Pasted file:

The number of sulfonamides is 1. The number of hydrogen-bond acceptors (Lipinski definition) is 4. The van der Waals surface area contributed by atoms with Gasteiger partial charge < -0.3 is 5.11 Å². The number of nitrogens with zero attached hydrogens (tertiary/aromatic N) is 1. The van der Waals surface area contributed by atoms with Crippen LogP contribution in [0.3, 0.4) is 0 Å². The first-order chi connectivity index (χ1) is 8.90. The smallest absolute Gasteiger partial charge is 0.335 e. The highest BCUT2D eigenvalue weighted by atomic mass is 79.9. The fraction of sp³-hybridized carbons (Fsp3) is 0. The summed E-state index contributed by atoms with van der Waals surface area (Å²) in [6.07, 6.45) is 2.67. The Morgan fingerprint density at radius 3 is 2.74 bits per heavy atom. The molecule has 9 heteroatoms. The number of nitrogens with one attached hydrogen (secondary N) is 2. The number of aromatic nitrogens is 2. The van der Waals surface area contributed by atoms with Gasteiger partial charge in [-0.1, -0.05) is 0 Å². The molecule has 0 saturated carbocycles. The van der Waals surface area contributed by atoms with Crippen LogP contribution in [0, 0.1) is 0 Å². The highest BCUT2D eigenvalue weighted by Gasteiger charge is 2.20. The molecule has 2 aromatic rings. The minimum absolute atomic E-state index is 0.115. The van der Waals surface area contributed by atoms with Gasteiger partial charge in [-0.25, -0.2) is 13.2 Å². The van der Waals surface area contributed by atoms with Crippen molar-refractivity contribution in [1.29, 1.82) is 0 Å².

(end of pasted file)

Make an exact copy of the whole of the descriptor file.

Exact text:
The number of sulfonamides is 1. The number of hydrogen-bond acceptors (Lipinski definition) is 4. The van der Waals surface area contributed by atoms with Gasteiger partial charge < -0.3 is 5.11 Å². The number of nitrogens with zero attached hydrogens (tertiary/aromatic N) is 1. The van der Waals surface area contributed by atoms with Crippen LogP contribution in [0.3, 0.4) is 0 Å². The first-order chi connectivity index (χ1) is 8.90. The smallest absolute Gasteiger partial charge is 0.335 e. The highest BCUT2D eigenvalue weighted by atomic mass is 79.9. The fraction of sp³-hybridized carbons (Fsp3) is 0. The summed E-state index contributed by atoms with van der Waals surface area (Å²) in [6.07, 6.45) is 2.67. The Morgan fingerprint density at radius 3 is 2.74 bits per heavy atom. The molecule has 9 heteroatoms. The number of nitrogens with one attached hydrogen (secondary N) is 2. The number of aromatic nitrogens is 2. The van der Waals surface area contributed by atoms with Gasteiger partial charge in [-0.1, -0.05) is 0 Å². The molecule has 0 saturated carbocycles. The van der Waals surface area contributed by atoms with Crippen LogP contribution in [0, 0.1) is 0 Å². The highest BCUT2D eigenvalue weighted by Gasteiger charge is 2.20. The molecule has 2 aromatic rings. The minimum absolute atomic E-state index is 0.115. The van der Waals surface area contributed by atoms with Gasteiger partial charge in [-0.25, -0.2) is 13.2 Å². The van der Waals surface area contributed by atoms with Crippen molar-refractivity contribution in [1.29, 1.82) is 0 Å².